Partes Corporation has signed two new clients-Standard & Poor's Compustat and Reuters America-to its FreeEDGAR.com service. The service provides a real-time data feed of processed EDGAR filings that enables market data providers to incorporate EDGAR data into their Web pages. The feed is formatted to have a similar look and feel to the client's Web site, and is more easily read and sorted once formatted by Partes. The firm's main competitor TRW, provides a direct feed that is not formatted, a Partes spokesman notes. The FreeEDGAR service also allows the filings to be archived and provides a watch list service with e-mail alerts for targeted company filings.
Standard & Poor's is using Partes' EDGAR Data Service to provide EDGAR filings in real time for its Market Insight service, a subscription-based research service providing real-time, browser-based access to company, industry and country information compiled. Although S&P did offer a service where clients could buy EDGAR filings on CDs before signing this agreement, this is the first time S&P has fully incorporated EDGAR filings into its market coverage, says Jay McCormick, director of consulting products with S&P Investment Services. The firm likes the way S&P parses the data, with the ability to immediately download the data into Excel, which was one of the reasons S&P chose Partes, McCormick adds. Furthermore, the vendor has helped S&P develop an interface and proper firewalls in preparation for the release of the product. The service went live in August.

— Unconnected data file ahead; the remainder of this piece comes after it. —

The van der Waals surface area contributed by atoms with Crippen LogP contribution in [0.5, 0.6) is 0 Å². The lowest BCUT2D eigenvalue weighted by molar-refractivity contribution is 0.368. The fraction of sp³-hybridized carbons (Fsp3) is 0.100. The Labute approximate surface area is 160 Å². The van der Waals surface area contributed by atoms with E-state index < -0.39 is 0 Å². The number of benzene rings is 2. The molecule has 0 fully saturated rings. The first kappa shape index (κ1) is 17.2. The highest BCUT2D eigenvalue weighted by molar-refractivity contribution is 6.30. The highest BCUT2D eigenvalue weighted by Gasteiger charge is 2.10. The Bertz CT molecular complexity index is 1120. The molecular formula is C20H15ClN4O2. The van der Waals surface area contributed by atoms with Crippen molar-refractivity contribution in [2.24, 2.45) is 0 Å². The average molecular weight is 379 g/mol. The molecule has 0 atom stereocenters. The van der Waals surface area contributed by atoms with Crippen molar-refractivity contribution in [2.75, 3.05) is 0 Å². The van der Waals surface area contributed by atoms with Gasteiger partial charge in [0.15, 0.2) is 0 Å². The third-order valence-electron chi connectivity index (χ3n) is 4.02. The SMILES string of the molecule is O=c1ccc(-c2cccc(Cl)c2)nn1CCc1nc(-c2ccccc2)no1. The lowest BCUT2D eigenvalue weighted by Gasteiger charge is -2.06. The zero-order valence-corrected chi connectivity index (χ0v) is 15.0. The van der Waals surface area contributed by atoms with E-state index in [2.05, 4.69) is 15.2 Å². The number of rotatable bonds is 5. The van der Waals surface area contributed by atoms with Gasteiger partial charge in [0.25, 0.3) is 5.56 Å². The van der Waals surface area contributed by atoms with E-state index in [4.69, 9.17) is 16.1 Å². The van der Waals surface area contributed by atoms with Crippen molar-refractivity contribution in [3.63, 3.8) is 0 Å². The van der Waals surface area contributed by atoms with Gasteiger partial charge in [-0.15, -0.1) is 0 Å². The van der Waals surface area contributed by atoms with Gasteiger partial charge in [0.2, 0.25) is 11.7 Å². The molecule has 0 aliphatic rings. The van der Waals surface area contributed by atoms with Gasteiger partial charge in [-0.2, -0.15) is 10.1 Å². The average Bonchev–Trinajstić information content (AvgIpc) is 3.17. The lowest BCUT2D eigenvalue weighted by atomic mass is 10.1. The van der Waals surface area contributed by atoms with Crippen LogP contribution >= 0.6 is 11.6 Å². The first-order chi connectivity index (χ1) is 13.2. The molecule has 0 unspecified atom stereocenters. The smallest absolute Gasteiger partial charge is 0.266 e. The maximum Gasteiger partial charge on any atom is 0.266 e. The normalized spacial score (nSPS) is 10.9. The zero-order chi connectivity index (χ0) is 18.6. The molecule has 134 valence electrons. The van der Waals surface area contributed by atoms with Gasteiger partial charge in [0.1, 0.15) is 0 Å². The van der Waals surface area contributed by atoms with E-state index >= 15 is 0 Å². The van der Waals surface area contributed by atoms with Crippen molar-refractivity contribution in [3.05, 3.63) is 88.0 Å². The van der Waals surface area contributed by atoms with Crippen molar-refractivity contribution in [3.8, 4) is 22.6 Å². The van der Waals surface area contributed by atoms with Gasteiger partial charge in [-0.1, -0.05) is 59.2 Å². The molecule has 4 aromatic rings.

McCormick declines comment on the payment structure except to say that the arrangement is similar to a royalty agreement. He notes that S&P clients do have to pay for the added service. McCormick would not comment on the other vendors that were considered. McCormick notes that the decision to offer the service was client-driven. "Some clients asked for it, but we like to anticipate the needs of all our clients and knew there would be demand for it," McCormick adds. Officials with Reuters could not be reached by press time.
A spokesman for Partes-which in July changed its name to FreeEDGAR.com, says Reuters will incorporate the data into Reuters' financial information products and its historical databases.